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Contamination Control and Monitoring Policy

Contamination monitoring is an important element in assessing the effectiveness of the contamination control program. At the NIH, successful contamination control involves careful planning, containment of unsealed source material, use of protective coverings on work areas, use of personal protective equipment (PPE), and the avoidance of spills through training and experience. ​​

Radiation Monitoring Procedures 

Three fundamental types of radiation monitoring procedures are conducted at the NIH: 

  • Hand-held contamination survey meters are used to locate fixed and removable contamination on surfaces, equipment, personnel, and clothing, with the results usually expressed in counts per minute (cpm). 
  • Swipe or smear sampling is used to locate and quantify removable contamination on surfaces and equipment with results usually expressed in counts per minute (cpm) or disintegrations per minute (dpm). 
  • Exposure-rate metering is used to measure the exposure rate in an area from contamination and source material, and is usually expressed in milliroentgen per hour (mR/hr). 

Routine contamination monitoring at the NIH is recorded and documented on a variety of radioactive contamination surveys, which are indicated below: 

  • Daily Surveys 
  • Monthly Surveys 
  • Compreh​ensive Surveys

For emergency contact information, see Emergency Contacts

Surveying for Removable Contamination 

Removable contamination is defined as any radioactivity that can be transferred from a surface by swiping with moderate pressure. The swipe or smear test is used to assess the level of removable contamination and is the required method for monitoring radionuclides. 

A small piece of cloth, filter paper, or fiberglass disk is used to wipe an object or sample location to determine the amount of removable contamination present. Fiberglass disks are preferable for low-energy beta-emitting radionuclides since they dissolve or become transparent in liquid scintillation fluid.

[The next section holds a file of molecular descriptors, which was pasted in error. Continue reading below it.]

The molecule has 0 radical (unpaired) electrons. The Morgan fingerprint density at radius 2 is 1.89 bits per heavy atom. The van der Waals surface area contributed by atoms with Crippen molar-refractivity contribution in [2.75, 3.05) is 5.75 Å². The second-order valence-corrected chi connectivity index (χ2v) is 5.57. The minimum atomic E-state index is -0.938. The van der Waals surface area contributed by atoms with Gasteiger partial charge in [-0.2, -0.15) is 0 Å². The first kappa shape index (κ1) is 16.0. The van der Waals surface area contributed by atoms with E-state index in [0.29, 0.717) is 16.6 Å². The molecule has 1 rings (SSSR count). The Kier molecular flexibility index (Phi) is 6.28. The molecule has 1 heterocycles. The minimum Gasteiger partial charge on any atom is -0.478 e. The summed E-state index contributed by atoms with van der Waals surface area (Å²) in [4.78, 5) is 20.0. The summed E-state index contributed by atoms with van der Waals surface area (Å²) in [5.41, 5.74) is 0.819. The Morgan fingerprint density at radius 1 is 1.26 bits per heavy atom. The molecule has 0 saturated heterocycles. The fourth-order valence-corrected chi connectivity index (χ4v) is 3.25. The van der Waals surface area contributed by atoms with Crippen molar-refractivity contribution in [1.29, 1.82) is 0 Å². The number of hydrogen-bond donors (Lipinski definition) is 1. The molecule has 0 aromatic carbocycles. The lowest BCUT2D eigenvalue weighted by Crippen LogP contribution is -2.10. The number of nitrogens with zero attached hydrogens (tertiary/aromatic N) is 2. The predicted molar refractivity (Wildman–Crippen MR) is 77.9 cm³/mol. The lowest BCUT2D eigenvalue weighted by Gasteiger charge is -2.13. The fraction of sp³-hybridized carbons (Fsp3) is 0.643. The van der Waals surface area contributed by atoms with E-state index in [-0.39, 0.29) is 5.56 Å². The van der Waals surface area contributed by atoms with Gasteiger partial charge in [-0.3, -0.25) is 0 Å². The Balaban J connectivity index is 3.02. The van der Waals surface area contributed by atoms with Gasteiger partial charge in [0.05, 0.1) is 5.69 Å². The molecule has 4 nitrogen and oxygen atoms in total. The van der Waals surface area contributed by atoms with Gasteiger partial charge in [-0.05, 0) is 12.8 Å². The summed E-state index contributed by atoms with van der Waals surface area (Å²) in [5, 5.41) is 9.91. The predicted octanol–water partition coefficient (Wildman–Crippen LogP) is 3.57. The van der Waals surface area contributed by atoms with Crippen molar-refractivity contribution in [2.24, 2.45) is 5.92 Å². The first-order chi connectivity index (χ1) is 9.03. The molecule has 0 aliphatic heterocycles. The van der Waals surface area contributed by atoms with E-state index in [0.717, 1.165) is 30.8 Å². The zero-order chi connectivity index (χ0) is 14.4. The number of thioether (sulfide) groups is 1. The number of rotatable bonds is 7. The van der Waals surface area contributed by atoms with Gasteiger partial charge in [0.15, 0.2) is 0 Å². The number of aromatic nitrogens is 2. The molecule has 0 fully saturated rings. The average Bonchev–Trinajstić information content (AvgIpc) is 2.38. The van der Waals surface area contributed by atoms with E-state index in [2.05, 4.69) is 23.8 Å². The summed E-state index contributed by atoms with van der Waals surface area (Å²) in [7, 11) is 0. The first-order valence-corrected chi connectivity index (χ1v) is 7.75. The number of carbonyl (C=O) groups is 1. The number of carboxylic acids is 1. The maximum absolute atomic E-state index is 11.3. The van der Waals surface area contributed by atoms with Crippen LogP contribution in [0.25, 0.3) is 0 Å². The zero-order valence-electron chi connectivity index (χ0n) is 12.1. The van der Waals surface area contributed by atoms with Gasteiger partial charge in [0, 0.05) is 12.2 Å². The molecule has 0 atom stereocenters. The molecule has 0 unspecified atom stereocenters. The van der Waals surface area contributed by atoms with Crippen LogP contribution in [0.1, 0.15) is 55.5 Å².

The allowable limits for removable contamination for restricted (posted for unsealed radionuclide work) and unrestricted (publicly-accessible) areas, are given below.​



​2,200 dpm/100 cm2 beta/gamma contamination
220 dpm/100 cm​2 alpha contamination

​220 dpm/100 cm2 beta/gamma contamination
22 dpm/100 cm​2 alpha contamination​

If a survey meter indicates a count rate greater than twice background, but a swipe analysis indicates that there is no removable contamination, contact the area health physicist​ for further instructions. Do not attempt to continue to decontaminate an object or lab location when contamination levels measured with a survey meter cannot be further reduced. The AHP can consider regulatory limits for fixed contamination and advise the staff on what actions, if any, need to be taken to reduce radiation exposures for the fixed contamination. 

Counting Methods for Swipes or Smears ​

Swipes or smears used to assess beta-emitting radionuclide contamination must be analyzed with a liquid scintillation counter (LSC). Swipes or smears to assess gamma-emitting radionuclide contamination can be analyzed with a gamma counter. ​

While an LSC may be used to assess gamma contamination, close attention must be given to the efficiency of the counter for the radionuclide in question and the techniques used. The manufacturer or qualified service representative should calibrate counters on an annual basis. This calibration determines the counting efficiency for common radionuclides used at NIH, which must be used to convert between counts per minute (cpm) and disintegrations per minute (dpm) as indicated in the Surveying for Removable Contamination section above. 

When possible, liquid scintillation samples should be dark-adapted before analysis to reduce the effect of chemiluminescence, the emission of light due to a chemical reaction involving the scintillation fluid. This can be accomplished by simply leaving the rack in the counter with the cover closed for 30 minutes or more. ​

In addition, a blank sample (vial containing an unused swipe or smear) should be counted for background measurements along with a calibration standard. For good counting statistics, vials should be counted for at least two minutes each. ​​​


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